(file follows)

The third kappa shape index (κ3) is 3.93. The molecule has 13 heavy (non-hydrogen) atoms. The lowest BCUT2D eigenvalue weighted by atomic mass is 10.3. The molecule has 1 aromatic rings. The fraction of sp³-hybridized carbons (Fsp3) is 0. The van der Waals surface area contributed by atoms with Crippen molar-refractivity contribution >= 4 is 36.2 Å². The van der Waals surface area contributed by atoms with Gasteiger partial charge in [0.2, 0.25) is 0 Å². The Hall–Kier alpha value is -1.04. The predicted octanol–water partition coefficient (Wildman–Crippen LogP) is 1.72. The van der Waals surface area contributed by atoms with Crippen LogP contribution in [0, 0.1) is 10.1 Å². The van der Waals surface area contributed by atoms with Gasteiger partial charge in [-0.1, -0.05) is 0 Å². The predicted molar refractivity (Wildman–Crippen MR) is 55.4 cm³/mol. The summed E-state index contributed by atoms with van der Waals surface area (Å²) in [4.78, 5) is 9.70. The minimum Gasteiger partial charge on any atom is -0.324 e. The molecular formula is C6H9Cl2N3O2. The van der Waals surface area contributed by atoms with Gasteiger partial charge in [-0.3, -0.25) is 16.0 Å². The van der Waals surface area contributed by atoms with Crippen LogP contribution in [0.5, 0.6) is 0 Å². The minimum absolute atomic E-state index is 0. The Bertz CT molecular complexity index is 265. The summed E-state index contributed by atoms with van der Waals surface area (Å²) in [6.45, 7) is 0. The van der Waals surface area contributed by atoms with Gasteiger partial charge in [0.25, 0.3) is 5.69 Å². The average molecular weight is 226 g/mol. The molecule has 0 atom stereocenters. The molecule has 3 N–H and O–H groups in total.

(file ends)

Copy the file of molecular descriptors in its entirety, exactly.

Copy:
The third kappa shape index (κ3) is 3.93. The molecule has 13 heavy (non-hydrogen) atoms. The lowest BCUT2D eigenvalue weighted by atomic mass is 10.3. The molecule has 1 aromatic rings. The fraction of sp³-hybridized carbons (Fsp3) is 0. The van der Waals surface area contributed by atoms with Crippen molar-refractivity contribution >= 4 is 36.2 Å². The van der Waals surface area contributed by atoms with Gasteiger partial charge in [0.2, 0.25) is 0 Å². The Hall–Kier alpha value is -1.04. The predicted octanol–water partition coefficient (Wildman–Crippen LogP) is 1.72. The van der Waals surface area contributed by atoms with Crippen LogP contribution in [0, 0.1) is 10.1 Å². The van der Waals surface area contributed by atoms with Gasteiger partial charge in [-0.1, -0.05) is 0 Å². The predicted molar refractivity (Wildman–Crippen MR) is 55.4 cm³/mol. The summed E-state index contributed by atoms with van der Waals surface area (Å²) in [4.78, 5) is 9.70. The minimum Gasteiger partial charge on any atom is -0.324 e. The molecular formula is C6H9Cl2N3O2. The van der Waals surface area contributed by atoms with Gasteiger partial charge in [-0.3, -0.25) is 16.0 Å². The van der Waals surface area contributed by atoms with Crippen LogP contribution in [0.5, 0.6) is 0 Å². The minimum absolute atomic E-state index is 0. The Bertz CT molecular complexity index is 265. The summed E-state index contributed by atoms with van der Waals surface area (Å²) in [6.45, 7) is 0. The van der Waals surface area contributed by atoms with Gasteiger partial charge in [0.25, 0.3) is 5.69 Å². The average molecular weight is 226 g/mol. The molecule has 0 atom stereocenters. The molecule has 3 N–H and O–H groups in total.